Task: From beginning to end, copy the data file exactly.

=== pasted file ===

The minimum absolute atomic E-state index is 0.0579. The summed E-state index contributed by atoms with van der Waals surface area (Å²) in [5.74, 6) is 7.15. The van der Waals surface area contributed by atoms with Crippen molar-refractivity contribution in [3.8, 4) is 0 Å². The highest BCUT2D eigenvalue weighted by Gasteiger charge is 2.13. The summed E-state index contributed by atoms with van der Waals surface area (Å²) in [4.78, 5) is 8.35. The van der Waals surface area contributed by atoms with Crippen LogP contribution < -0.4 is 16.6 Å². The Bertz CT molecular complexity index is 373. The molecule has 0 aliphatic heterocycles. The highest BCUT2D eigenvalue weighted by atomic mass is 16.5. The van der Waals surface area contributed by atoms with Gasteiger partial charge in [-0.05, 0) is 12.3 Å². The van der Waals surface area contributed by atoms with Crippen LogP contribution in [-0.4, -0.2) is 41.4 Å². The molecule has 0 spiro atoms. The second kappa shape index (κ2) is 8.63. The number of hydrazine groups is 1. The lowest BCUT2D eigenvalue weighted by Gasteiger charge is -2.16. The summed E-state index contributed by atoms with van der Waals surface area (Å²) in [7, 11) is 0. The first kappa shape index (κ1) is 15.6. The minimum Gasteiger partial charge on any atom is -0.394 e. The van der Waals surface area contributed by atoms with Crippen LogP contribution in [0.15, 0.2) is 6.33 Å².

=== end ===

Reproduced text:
The minimum absolute atomic E-state index is 0.0579. The summed E-state index contributed by atoms with van der Waals surface area (Å²) in [5.74, 6) is 7.15. The van der Waals surface area contributed by atoms with Crippen molar-refractivity contribution in [3.8, 4) is 0 Å². The highest BCUT2D eigenvalue weighted by Gasteiger charge is 2.13. The summed E-state index contributed by atoms with van der Waals surface area (Å²) in [4.78, 5) is 8.35. The van der Waals surface area contributed by atoms with Crippen LogP contribution < -0.4 is 16.6 Å². The Bertz CT molecular complexity index is 373. The molecule has 0 aliphatic heterocycles. The highest BCUT2D eigenvalue weighted by atomic mass is 16.5. The van der Waals surface area contributed by atoms with Gasteiger partial charge in [-0.05, 0) is 12.3 Å². The van der Waals surface area contributed by atoms with Crippen LogP contribution in [-0.4, -0.2) is 41.4 Å². The molecule has 0 spiro atoms. The second kappa shape index (κ2) is 8.63. The number of hydrazine groups is 1. The lowest BCUT2D eigenvalue weighted by Gasteiger charge is -2.16. The summed E-state index contributed by atoms with van der Waals surface area (Å²) in [7, 11) is 0. The first kappa shape index (κ1) is 15.6. The minimum Gasteiger partial charge on any atom is -0.394 e. The van der Waals surface area contributed by atoms with Crippen LogP contribution in [0.15, 0.2) is 6.33 Å².